Edit: I've got another question: Am I supposed to get this if I want my models to have that glossy appearance without having to buy an airbrush system? Have any of you tried Mr Hobby's gloss top coat? If so, any advice, and can it be applied over Tamiya paints? I don't want to waste money on it only to realize that it can't be used on my models.
I'm a little confused at what I am looking at. That is a bare unpainted piece of plastic? Or did you apply primer and then accidentally sand off a little patch of it?
Anyway, you don't need a glossy looking piece to achieve a glossy finish at all, however those scratches look relatively deep. Hard to tell from the picture, but maybe sanding with some finer sandpaper first would be a good idea.
It's probably fine though.
Another reason you might want to apply primer is that if you're painting with a very bright colour, you have to know that the colour isn't totally opaque, it's a little bit transparent. This is important because if you had, say, a red piece of plastic and wanted to paint it white, if you don't use primer (which IS opaque) you'd get a pinkish colour. Same principle if you have a darker patch somewhere. It'll show through white paint. The colour difference doesn't look too bad on your picture, so perhaps it's fine, but I'd err on the side of caution and just use primer. Goes without saying that if you want white paint, you use white primer.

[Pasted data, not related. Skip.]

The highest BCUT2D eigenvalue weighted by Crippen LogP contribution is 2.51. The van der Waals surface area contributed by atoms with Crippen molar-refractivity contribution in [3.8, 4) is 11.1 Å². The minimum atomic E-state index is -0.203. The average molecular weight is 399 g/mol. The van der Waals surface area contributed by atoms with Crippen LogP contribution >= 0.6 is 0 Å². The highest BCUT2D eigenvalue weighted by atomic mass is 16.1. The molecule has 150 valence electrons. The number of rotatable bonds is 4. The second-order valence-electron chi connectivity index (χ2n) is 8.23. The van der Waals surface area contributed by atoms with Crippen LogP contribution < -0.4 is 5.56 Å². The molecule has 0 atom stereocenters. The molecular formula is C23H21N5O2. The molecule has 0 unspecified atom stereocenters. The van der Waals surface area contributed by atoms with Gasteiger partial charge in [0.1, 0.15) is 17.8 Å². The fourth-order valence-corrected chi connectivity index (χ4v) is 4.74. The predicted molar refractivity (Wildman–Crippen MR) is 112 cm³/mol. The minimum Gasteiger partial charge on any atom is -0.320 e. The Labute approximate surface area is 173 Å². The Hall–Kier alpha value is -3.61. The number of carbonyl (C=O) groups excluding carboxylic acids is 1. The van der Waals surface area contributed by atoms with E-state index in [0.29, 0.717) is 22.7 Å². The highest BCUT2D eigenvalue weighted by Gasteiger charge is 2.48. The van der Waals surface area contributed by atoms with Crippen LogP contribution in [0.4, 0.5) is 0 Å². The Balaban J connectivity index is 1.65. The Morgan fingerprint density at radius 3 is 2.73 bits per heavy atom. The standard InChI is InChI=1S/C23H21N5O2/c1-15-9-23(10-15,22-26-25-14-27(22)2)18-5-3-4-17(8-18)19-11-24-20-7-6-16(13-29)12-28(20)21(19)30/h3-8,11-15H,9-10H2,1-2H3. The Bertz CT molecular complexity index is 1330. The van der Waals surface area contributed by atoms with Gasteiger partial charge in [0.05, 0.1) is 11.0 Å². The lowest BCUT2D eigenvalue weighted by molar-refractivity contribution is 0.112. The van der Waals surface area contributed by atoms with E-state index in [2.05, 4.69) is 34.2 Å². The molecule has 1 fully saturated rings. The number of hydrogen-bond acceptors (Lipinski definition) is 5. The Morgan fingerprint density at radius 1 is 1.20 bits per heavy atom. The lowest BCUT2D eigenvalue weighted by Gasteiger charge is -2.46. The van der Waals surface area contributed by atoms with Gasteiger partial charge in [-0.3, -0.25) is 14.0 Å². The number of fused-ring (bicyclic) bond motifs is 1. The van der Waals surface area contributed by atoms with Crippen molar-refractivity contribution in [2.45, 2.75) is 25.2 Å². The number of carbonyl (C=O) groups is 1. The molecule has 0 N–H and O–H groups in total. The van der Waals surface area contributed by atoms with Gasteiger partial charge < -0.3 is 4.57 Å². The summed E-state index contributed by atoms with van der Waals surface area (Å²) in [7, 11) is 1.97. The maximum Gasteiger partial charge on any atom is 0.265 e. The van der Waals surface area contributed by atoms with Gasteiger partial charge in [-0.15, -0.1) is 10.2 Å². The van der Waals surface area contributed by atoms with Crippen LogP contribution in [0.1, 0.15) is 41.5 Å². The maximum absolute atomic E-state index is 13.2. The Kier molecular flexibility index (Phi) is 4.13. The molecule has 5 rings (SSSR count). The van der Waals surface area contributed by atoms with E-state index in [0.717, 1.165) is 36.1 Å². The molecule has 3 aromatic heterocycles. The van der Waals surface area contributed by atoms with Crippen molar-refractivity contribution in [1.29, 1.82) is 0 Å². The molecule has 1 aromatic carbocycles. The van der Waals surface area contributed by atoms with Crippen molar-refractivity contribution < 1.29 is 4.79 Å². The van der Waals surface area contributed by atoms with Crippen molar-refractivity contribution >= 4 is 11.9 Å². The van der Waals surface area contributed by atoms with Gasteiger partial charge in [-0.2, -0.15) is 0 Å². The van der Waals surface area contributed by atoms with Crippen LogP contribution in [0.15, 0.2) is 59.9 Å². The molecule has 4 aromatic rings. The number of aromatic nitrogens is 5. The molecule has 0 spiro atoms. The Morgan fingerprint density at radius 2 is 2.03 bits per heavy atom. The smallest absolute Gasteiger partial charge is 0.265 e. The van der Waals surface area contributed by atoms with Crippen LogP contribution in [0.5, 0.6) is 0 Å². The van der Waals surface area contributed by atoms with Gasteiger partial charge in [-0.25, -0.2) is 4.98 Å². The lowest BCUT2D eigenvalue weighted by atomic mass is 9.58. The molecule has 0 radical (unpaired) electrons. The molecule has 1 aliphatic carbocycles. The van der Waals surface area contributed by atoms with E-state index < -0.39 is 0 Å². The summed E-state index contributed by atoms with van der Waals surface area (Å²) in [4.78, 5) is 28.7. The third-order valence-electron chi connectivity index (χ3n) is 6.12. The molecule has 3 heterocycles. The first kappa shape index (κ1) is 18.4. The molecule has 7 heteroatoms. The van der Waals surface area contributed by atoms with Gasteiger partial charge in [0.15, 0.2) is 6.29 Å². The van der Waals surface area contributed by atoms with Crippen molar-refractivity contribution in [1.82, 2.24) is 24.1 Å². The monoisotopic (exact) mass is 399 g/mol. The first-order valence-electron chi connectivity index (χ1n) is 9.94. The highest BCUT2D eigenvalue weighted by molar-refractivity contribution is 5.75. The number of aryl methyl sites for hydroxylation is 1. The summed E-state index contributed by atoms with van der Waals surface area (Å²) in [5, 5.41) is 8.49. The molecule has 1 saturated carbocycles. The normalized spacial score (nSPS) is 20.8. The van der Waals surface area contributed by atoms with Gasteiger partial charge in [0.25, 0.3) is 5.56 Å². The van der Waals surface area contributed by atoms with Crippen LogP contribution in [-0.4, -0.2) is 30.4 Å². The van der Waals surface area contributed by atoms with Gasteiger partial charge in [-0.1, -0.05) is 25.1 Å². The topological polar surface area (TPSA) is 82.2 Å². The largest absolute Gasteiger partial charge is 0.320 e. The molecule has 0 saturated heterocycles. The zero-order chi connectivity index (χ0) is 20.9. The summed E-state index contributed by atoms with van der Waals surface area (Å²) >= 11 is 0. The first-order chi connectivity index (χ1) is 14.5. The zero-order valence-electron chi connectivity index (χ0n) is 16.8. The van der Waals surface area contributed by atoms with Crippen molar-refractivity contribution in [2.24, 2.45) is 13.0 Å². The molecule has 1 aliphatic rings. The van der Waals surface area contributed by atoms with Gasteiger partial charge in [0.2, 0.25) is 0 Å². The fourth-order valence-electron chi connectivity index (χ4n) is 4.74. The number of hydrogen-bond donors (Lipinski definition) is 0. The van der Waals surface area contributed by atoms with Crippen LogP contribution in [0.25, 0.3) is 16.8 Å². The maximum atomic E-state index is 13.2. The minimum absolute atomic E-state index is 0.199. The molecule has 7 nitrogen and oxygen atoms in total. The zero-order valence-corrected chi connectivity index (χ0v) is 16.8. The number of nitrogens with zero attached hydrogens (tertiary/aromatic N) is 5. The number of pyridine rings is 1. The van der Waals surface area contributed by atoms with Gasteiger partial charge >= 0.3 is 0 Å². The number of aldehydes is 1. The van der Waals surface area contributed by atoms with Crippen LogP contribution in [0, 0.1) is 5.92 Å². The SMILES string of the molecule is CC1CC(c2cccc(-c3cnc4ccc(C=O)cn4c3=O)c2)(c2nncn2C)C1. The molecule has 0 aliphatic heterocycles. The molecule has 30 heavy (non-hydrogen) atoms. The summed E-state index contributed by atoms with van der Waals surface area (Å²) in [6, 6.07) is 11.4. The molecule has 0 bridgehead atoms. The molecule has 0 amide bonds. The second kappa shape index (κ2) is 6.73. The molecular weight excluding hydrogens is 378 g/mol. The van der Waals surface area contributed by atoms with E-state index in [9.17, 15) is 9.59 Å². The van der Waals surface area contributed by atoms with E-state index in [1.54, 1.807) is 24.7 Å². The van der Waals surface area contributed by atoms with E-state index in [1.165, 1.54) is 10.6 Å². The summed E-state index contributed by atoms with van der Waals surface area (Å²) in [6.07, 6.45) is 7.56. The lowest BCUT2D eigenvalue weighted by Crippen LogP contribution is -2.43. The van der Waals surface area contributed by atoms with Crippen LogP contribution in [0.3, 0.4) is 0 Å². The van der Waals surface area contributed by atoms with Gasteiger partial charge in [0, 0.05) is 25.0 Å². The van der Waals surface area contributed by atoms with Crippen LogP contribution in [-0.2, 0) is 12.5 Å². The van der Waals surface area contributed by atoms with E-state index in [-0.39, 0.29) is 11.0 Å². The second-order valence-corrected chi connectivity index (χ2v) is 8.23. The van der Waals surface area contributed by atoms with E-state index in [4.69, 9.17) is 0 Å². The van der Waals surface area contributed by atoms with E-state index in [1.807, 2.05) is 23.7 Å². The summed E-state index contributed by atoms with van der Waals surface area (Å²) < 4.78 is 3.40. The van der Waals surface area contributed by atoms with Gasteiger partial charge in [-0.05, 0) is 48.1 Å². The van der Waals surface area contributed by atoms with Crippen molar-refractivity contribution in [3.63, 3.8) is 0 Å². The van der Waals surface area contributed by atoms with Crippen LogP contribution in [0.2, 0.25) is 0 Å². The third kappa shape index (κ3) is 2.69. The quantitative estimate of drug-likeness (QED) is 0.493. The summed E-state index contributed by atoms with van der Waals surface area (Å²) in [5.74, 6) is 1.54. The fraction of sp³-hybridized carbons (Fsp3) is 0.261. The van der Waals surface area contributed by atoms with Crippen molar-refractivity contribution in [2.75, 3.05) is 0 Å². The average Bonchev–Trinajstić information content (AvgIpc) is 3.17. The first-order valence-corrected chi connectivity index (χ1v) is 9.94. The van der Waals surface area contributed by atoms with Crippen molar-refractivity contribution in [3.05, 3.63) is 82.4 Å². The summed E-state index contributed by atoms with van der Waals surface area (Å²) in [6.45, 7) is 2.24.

(All of the above might be dependant on the brand of paint, but that's the experience I have with the ones I've tried.)
You can get any glossy clear coat if you want a nice shiny finish, that mostly comes down to polish/wax. I don't think there's anything special about Mr. Hobby's gloss clear coat, it's just another brand you can use. All comes down to preference in the end.
I've never used Mr Hobby clear coat and can't say for sure if you can use it on Tamiya paint. If I had to guess I'd say you probably can.
One of these days I need to start building again and put money where my mouth is.
It's an unpainted piece of plastic with nothing done to it other than washing it with soap. The surface doesn't feel very rough, but the reflection is gone if you shine some light on it. I think I'll have to spray a layer of primer on it then.
Also, the only reason I'm asking about Mr. Hobby's gloss clear is that I believe it's the only brand I can find at my local modelling store that doesn't require an airbrush system. Other canned gloss clear are also fine, but I can't find them at my nearest store.
Thanks for the answer.
I think trying out Mr. Hobby is your best bet then. Make sure to try it out on a test piece first. And you can apply a lighter coat or two first to increase the chance of success.